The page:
The rapidly scaling future of IoT requires a decentralized model.
The Internet of Things (IoT) has become ubiquitous in recent years, impacting business models and automating processes across industries in the process. As more devices come online, the constant and universal connectivity of tools, appliances, and everyday necessities has helped automate sectors that may not seem to fit naturally with a traditional understanding of digital evolution.
But in order for the IoT to successfully scale from billions of connected devices to hundreds of billions of devices in the coming decades, “executives need to rethink the technology, strategy, business models and design principles at its foundation,” according to IBM, which teamed up with Samsung last year to build decentralized IoT solutions by leveraging blockchain technology. Companies must facilitate the emergence of a “low-cost, private-by-design ‘democracy of devices’” that will enable new digital economies and create new value, while offering consumers and enterprises fundamentally better products and user experiences.”
The Problem with the Centralized Model
Current IoT ecosystems rely, as TechCrunch puts it, on “brokered communication models, otherwise known as the server/client paradigm.” All devices are connected through cloud servers with huge processing and storage capacities, and connection between devices must go through the internet (even if the devices in question are right next to each other). This existing system will not be able to accommodate the massive, rapidly scaling future of IoT, and is riddled with inefficiencies and security concerns.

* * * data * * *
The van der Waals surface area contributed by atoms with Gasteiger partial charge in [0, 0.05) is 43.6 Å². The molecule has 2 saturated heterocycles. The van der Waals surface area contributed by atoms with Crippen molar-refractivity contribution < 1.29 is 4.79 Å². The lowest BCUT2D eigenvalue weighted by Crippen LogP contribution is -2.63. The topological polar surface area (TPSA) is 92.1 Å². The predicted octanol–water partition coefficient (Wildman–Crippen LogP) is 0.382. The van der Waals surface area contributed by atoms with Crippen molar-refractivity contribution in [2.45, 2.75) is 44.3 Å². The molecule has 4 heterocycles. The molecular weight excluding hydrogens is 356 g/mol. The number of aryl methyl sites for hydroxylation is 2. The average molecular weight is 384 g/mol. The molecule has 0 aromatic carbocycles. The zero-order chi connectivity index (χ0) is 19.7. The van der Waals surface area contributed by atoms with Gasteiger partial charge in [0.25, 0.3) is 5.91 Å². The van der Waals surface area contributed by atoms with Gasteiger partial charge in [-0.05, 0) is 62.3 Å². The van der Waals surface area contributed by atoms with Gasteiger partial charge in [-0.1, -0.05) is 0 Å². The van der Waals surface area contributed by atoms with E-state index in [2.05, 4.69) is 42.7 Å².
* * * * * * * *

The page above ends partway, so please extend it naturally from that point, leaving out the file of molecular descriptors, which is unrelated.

Disrupting the Current Model
Blockchain presents a compelling solution to these problems of scale and security. Best known as the popular cryptocurrency behind Bitcoin, TechCrunch defines blockchain as “a technology that allows the creation of a distributed digital ledger of transactions that is shared among the nodes of a network instead of being stored on a central server.” Cryptography is used to verify transactions and keep information and consumer data on the blockchain private. According to CIO: “In an IoT network, the blockchain can keep an immutable record of the history of smart devices. This feature enables the autonomous functioning of smart devices without the need for centralized authority.”
Blockchain technology’s unique capabilities allow not only for the tracking of billions of connected devices, but also for the processing of transactions and coordination between devices — capabilities that may lead to significant savings for IoT manufacturers producing smart appliances, connected vehicles, supply chain censors, and more. This decentralized approach has the potential to create more resilient IoT ecosystems and eliminate single points of failure.
Much remains to be discovered about the future capabilities of IoT, and whether blockchain will be the definitive solution to the problems it currently faces. If you’re interested in learning more, join L&T on September 15th for “Beyond Blockchain: The Future of the Internet,” a panel discussion moderated by Arthur Falls of the Ether Review and featuring Consensys’s Jesse Grushack, Deloitte’s Eric Piscini, and Jock Percy, Founder and CEO of Perseus.